open as far as Newburgh he can come by stage—Otherwise there
is no hope of seeing him as W. Point is almost inaccessble in
the winter—I would it were less so; it will occasion me much
anxiety when I cannot receive a letter under two or three
days—I had another letter from Augustus yesterday
an excellent letter it was—I did not feel satisfied with
his studying 2 hours each day—it allows him no time for
exercise—I must send his letter to Dear Clara
Birth: 1793-05-01 Death: 1862-09-05
—I am glad
you are going there to make a visit—wish I could join
you—this being my last Winter I feel disposed to
make all the required sacrifices without murmuring which
is as much as saying I should feel very rebellious were
it otherwise—I must say I received much the same
impression that you did with regard to Bishop Hughes
Birth: 1797-06-24 Death: 1864-01-03
speech was certainly very unsuitable for a clergyman—He
is said by all who know him to be a meek peaceloving man
After the election he wrote a beautiful letter to Henry
Birth: 1801-05-16 Death: 1872-10-10
I laid one [ side ]


Reason: wax-seal
for you to read but it has since been called
for—Now [ my ]


Reason: wax-seal
sincere opinion which I have never spoken to any
one else is that this meekness is a garb assumed to answer
his own purposes—Of course all the generous professions which
are made to Henry can be easily explained—I have read two or three
of his speeches which though they indicate talent are by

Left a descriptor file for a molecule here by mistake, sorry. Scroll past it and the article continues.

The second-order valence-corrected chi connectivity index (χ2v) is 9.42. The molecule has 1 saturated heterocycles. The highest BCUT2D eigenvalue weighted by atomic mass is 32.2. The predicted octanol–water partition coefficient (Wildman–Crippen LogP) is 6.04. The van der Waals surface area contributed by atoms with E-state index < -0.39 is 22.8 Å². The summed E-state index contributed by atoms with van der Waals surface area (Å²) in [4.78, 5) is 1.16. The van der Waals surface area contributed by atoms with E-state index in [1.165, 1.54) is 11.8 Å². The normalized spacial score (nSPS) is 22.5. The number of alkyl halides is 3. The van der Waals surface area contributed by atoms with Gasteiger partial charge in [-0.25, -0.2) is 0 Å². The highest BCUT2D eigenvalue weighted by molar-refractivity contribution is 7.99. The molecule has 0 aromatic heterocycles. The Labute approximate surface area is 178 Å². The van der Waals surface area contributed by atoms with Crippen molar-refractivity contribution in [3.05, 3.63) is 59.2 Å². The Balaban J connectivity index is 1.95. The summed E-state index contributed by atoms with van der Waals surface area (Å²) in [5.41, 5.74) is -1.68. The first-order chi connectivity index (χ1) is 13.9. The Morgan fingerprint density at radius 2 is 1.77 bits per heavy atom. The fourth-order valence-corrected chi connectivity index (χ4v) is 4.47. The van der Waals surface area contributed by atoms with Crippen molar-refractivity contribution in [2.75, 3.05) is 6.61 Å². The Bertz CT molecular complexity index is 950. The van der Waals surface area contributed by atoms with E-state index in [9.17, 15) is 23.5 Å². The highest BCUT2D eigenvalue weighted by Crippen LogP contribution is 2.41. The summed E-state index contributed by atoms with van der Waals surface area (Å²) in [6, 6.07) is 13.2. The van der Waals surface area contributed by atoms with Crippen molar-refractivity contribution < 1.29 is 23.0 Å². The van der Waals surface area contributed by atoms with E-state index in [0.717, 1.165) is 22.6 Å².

no means specimens of a meek and forbearing spirit— But
perhaps my prejudices make me uncharitable—Weed
Birth: 1797-11-15 Death: 1882-11-22
and Henry are
quite enamoured of the Bishop and Mr Blatchford
Birth: 1798-04-23 Death: 1875-09-04
returned from
a visit to him in extacies—I know nothing about the part
Weed took in the Bishops proceedings only know that he was in N.Y.
at the time——Tuesday morning – This cold day we must go to
Troy and bring the Webbs back with us I think if they stay much
longer the river will be frozen—We are also to attend the
marriage of Miss Huntington
Birth: 1817 Death: 1885-11-25
—who is to be married in church
at four oclock rather a strange hour—Willie
Birth: 1839-06-18 Death: 1920-04-29
is well and
exceedingly amusing he says all manner of funny things is a
boisterous little boy—wakes up every morning at 5 oclock and enter-
Page 4

tains mother with all manner of stories—Mrs Doane
Birth: 1806-03-31 Death: 1887-06-28
did not look
at all like the miniature—her expression is altogether different
her hair brown and she a small woman—The picture I
should think a fancy price. Mr Mumford
Birth: 1791-09-18 Death: 1863-04-25
came up for Mary—
Mrs Blatchford
Birth: 1798-07-24 Death: 1857-12-23
is quite ill—Tomorrow is the first day of winter
the last I trust which I shall be obliged to spend in Albany—There has
been much sickness about us but we are kindly spared so far
Mrs Horner
Birth: 1813 Death: 1873-04-29
was not well when Mary and I called—did not see her
I have all those visits yet to make—when shall I begin is a
question I frequently propose to myself. Greely
Birth: 1811-02-03 Death: 1872-11-29
dined with us Sunday

[right Margin] although his want of "polish" was so very perceptible Mary seemed to appreciate
his extraordinary at abilities—I think the depriving of polish obscured his
merit in the eyes of the other Lady—your own sister—Love to Frances
Birth: 1826-12-12 Death: 1909-08-24

[center Margin] Mrs Alvah Worden
Paid W.H.S.



Type: postmark

NOV 30


Type: postmark